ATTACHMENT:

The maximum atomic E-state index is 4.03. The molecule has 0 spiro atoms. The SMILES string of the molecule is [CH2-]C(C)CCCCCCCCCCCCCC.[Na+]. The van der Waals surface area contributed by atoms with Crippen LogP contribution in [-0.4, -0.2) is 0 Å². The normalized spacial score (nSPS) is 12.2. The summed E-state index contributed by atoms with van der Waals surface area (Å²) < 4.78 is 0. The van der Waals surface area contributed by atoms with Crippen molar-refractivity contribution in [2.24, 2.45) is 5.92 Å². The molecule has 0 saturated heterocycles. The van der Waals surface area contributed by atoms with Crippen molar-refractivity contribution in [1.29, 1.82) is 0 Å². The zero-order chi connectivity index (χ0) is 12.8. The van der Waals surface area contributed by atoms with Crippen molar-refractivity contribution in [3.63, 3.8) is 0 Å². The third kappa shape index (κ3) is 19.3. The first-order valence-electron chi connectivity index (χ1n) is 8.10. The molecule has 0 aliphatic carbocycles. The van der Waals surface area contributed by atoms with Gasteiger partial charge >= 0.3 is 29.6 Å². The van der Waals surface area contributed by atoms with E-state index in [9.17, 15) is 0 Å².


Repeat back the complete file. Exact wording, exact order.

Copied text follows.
The maximum atomic E-state index is 4.03. The molecule has 0 spiro atoms. The SMILES string of the molecule is [CH2-]C(C)CCCCCCCCCCCCCC.[Na+]. The van der Waals surface area contributed by atoms with Crippen LogP contribution in [-0.4, -0.2) is 0 Å². The normalized spacial score (nSPS) is 12.2. The summed E-state index contributed by atoms with van der Waals surface area (Å²) < 4.78 is 0. The van der Waals surface area contributed by atoms with Crippen molar-refractivity contribution in [2.24, 2.45) is 5.92 Å². The molecule has 0 saturated heterocycles. The van der Waals surface area contributed by atoms with Crippen molar-refractivity contribution in [1.29, 1.82) is 0 Å². The zero-order chi connectivity index (χ0) is 12.8. The van der Waals surface area contributed by atoms with Crippen molar-refractivity contribution in [3.63, 3.8) is 0 Å². The third kappa shape index (κ3) is 19.3. The first-order valence-electron chi connectivity index (χ1n) is 8.10. The molecule has 0 aliphatic carbocycles. The van der Waals surface area contributed by atoms with Gasteiger partial charge >= 0.3 is 29.6 Å². The van der Waals surface area contributed by atoms with E-state index in [9.17, 15) is 0 Å².